This year, Man. This awful, horrendous, heart-breaking year has taken its toll on everyone across the globe and changed us for, hopefully, the better although if you look through the news stories of the moment outside of the pandemic, it isn’t very pretty. That said, fingers crossed there is an end in sight and some semblance of freedom ahead after months of being surrounded by the “four walls” of our homes.
It has been tough, make no mistake, but out of that uncertainty has stemmed newfound creativity with many artists, filmmakers, and more finding stories amongst the strangeness and utilised the tools at their disposal – in the film world, mostly Zoom – to tell them. Some have done it pretty damn well (see The Host, Language Lessons and Staged), but if they were the shining lights, Locked Down – most ironically – is the crashing thud that goes out of its way to show us not just the awfulness of the situation but also take us on a journey that is by turns ridiculous, mind-numbingly boring and, to top it all, somewhat offensive.
The brain child of writer Steven Knight, who in 2019 brought us the equally-baffling yet strangely entertaining Serenity, and director Doug Liman – he of Edge of Tomorrow and The Bourne Identity – before he shoots into outer space with Tom Cruise. He might well wish he and his collaborators could head there now to forget about this and pretend it was a bad dream. Armed with the stellar talents of Anne Hathaway and Chiwetel Ejiofor, they collaborate for this misguided attempt to bring something good out of something so bad and none of them – particularly the aforementioned award-winners – will escape its shadow for a while. Yes, it is just that bad.
The titular duo are former lovers who, just before lockdown, had separated but are now unable to leave each other, both still cooped up in their elegant, palatial home (more on that later). Such a set-up would sow the seeds for a reflective, sombre, even touching look at relationships, intimacy, and the power of connection in a time when we don’t have much. But in Knight’s outlandish script, their catharsis is to utilise Hathaway’s position as CEO of a media conglomerate to hatching a plan to steal a diamond worth £3million, thus helping to write off debts, bring them some luck and, maybe, live happily ever after.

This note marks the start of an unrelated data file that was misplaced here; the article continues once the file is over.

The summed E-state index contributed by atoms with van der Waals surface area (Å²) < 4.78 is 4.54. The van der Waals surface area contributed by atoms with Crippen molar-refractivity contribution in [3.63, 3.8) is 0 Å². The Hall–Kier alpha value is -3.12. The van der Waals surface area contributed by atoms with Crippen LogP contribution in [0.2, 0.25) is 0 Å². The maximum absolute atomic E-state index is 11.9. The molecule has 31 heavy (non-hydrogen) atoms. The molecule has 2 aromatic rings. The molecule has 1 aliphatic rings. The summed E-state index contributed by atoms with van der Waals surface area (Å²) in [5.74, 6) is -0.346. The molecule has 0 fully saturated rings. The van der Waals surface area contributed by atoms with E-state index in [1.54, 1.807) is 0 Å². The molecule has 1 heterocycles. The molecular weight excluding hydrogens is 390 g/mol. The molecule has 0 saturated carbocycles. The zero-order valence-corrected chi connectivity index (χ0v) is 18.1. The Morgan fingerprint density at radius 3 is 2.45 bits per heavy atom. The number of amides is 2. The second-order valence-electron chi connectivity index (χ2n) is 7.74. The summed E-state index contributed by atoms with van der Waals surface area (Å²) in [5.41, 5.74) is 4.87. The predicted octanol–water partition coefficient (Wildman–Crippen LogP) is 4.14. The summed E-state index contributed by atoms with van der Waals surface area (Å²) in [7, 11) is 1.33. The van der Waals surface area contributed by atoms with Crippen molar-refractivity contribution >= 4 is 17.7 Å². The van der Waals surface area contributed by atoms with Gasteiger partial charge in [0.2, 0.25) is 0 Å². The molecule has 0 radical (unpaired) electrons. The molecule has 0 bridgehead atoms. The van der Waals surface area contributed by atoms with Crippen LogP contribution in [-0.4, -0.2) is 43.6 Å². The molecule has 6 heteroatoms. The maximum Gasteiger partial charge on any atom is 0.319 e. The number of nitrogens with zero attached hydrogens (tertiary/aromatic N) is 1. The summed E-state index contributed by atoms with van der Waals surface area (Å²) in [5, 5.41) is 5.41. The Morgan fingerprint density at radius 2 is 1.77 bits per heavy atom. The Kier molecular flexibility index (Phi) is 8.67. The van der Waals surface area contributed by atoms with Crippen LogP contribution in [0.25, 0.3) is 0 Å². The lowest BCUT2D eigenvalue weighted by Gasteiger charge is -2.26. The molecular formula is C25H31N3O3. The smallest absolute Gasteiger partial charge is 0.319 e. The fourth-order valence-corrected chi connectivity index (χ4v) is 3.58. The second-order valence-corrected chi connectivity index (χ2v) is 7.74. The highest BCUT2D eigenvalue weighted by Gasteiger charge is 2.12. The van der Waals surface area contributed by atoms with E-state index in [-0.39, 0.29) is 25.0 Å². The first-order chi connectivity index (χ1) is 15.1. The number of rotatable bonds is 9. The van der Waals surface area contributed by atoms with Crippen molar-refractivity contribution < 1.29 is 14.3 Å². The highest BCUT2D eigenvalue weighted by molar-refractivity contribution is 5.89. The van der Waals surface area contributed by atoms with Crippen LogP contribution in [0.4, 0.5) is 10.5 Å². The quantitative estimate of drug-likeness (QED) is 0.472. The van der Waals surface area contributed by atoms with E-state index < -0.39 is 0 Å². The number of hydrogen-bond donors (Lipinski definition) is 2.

Allow us to call bullshit. They see the scheme and the money therein as their ticket out of their issues, to leave behind their troubles – minuscule in comparison to their neighbouring community who Ejiofor regails with poetry every day in one of the film’s better moments – and reconcile. All we can say is how dare they.
For everything so many suffered, this is an almighty kick in the crotch, followed swiftly by a jab to the face and one to the head. Imagine if everyone thought “Screw this, I’m going to go rob the corner shop because I’m bored” or “Oh, Selfridges is deserted, let’s loot it while no-one is around”. What?! If you want to make a heist movie or a fun Mr. & Mrs. Smith (directed by Liman, FYI) for the 21st century, go ahead: we’d all probably watch but don’t give us something so offensive, stupid, and utterly infuriating. We deserve better, those who made it deserve better.
The industry itself is on its knees and we are well aware people need to work, but art can still thrive in these god-awful times. This isn’t how it’s done, on any level.
Comedy, Crime | USA, 2021 | 15 | Premium VOD | 11th March 2021 (UK) | Warner Bros. Pictures | Dir.Doug Liman | Chiwetel Ejiofor, Anne Hathaway, Dulé Hill, Ben Kingsley, Mark Gatiss, Ben Stiller, Mindy Kaling